The XFL is back in 2023, its third iteration after trying to launch a spring football league two other times. The first came in 2001, and there was also a COVID-19-shortened attempt in 2020. Before the league, which is being run by an ownership group headed by league co-owners Dwayne “The Rock” Johnson and Dany Garcia, can get going, however, it first needed its eight teams to have logos and team names.
We now have those, as the XFL released the franchise names and brands Monday, the next step as the league readies for its kickoff in February, which will be shown on the ESPN family of networks. What’s next? Assigning 16 quarterbacks to its franchises (two per team) on Nov. 15, followed by the draft, which will take place Nov. 16-17 at the UFC Apex in Enterprise, Nevada.
Here are the eight team names and logos, along with information about the stadiums and head coaches for each franchise:
Stadium: Choctaw Stadium
Coach: Bob Stoops
Stoops is known for his success at the University of Oklahoma, where he coached from 1999 to 2016. He brought a struggling Sooners program back to national prominence, winning a championship in 2000 and leading Oklahoma to 10 Big 12 titles in 18 seasons. Stoops compiled a 191-48 record with the Sooners, making him the winningest coach in Oklahoma history. He also coached the XFL’s Dallas Renegades in 2020, leading them to a 2-3 mark.
Stadium: Audi Field
Coach: Reggie Barlow
Barlow, who played eight seasons in the NFL with the Jacksonville Jaguars, Oakland Raiders and Tampa Bay Buccaneers as a receiver and kick returner, coached 13 seasons for HBCU teams before joining the XFL. Barlow coached eight seasons at his alma mater, Alabama State, from 2007 to 2014 before coaching another five seasons at Division II Virginia State from 2016 to 2021. He has an 83-58 record as a coach with one conference title.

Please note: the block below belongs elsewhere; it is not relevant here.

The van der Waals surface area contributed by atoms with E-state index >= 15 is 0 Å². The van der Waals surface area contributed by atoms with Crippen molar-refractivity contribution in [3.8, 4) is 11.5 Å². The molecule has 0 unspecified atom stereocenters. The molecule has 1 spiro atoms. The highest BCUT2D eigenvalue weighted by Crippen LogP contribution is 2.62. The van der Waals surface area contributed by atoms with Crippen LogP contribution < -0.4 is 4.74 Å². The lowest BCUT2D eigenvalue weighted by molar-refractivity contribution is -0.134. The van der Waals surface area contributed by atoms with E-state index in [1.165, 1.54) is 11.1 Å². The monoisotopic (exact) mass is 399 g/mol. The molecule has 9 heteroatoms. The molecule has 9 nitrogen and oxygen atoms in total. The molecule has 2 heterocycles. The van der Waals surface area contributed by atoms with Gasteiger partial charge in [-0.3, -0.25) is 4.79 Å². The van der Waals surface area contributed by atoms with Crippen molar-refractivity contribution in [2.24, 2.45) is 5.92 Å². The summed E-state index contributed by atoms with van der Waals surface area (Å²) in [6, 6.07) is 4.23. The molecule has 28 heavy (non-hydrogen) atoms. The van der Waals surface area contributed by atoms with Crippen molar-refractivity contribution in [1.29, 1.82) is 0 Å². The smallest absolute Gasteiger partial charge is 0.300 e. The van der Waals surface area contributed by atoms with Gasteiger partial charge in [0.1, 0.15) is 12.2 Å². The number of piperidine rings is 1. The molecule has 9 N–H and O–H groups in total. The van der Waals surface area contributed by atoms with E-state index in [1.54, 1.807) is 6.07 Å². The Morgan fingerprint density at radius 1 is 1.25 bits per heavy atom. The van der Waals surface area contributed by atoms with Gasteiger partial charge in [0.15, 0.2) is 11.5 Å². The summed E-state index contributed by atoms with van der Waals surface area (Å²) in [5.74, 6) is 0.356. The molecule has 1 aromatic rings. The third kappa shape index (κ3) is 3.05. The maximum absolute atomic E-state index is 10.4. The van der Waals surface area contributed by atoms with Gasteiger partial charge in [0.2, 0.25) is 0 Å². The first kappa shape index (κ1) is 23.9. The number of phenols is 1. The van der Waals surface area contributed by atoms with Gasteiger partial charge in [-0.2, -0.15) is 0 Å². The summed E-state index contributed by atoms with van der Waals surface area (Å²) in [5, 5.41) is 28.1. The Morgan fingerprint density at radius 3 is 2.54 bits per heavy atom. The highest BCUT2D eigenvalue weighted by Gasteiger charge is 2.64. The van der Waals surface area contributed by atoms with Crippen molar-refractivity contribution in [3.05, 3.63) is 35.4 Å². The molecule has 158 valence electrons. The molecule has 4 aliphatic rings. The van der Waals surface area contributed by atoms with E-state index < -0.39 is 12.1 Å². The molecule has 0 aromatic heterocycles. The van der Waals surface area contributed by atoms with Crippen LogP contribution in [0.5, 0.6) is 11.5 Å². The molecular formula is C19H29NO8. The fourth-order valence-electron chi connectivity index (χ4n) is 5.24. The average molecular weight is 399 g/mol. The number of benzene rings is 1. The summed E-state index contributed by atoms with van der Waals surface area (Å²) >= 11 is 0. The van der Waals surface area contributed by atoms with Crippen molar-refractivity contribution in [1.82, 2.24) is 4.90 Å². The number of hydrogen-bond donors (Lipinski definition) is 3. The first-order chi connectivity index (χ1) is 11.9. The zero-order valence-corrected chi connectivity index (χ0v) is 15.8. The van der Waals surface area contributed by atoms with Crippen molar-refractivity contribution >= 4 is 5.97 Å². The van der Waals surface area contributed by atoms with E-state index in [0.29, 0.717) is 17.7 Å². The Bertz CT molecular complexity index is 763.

Stadium: TDECU Stadium
Coach: Wade Phillips
Phillips has coached professional football dating back to 1976, serving as a defensive assistant coach for 10 NFL franchises, most recently as the Los Angeles Rams‘ coordinator from 2017 to 2019. Phillips has also been an NFL head coach, compiling an 83-69 record over nine seasons (including playoffs) with the Denver Broncos, Buffalo Bills and Dallas Cowboys.
Stadium: Camping World Stadium
Coach: Terrell Buckley
After spending 14 seasons as a cornerback in the NFL from 1992 to 2005 for seven teams, including the Super Bowl XXXVI champion New England Patriots in 2001, Buckley worked as a college coach for 15 seasons after retiring as a player. He was an assistant at the college level from 2007 to 2021, most recently as the cornerbacks coach for Ole Miss from 2020 to 2021. The Florida State product had 50 career interceptions in the NFL.
San Antonio Brahmas
Coach: Hines Ward
Ward joins the Brahmas as their coach and general manager after an illustrious 14-year playing career for the Pittsburgh Steelers, in which he made four Pro Bowls and was the Most Valuable Player of Super Bowl XL. Ward finished his playing career with 1,000 receptions for 12,083 yards and 85 touchdowns. He has four seasons of coaching experience, most recently as the wide receivers coach at Florida Atlantic in 2021.
Seattle Sea Dragons
Stadium: Lumen Field
Coach: Jim Haslett
Along with playing eight seasons in the NFL as a linebacker for the Bills and New York Jets and coaching the New Orleans Saints for six seasons from 2000 to 2005, Haslett has experience with spinoff football leagues, as he led the United Football League’s Florida Tuskers to a 6-0 record in 2009. Haslett has nearly three decades of NFL coaching experience as a head coach, defensive coordinator and linebackers coach.
St. Louis BattleHawks
Stadium: The Dome at America’s Center
Coach: Anthony Becht
Becht was a first-round draft pick by the Jets in 2000 and spent 11 seasons in the NFL as a tight end for the Jets, Buccaneers, Rams, Arizona Cardinals and Kansas City Chiefs. Becht, who had 188 career receptions for 1,537 yards and 21 touchdowns as a player, served as the tight ends coach for the Alliance of American Football’s San Diego Fleet in 2019.
Coach: Rod Woodson
Woodson was inducted into the Pro Football Hall of Fame in 2009 after a 17-year career with the Steelers, San Francisco 49ers, Baltimore Ravens and Raiders, which saw him set an NFL record with 12 interception returns for touchdowns and finish third in league history with 71 interceptions. Woodson, who won a Super Bowl with the Ravens in 2000, spent three seasons as an assistant coach with the Raiders from 2015 to 2017.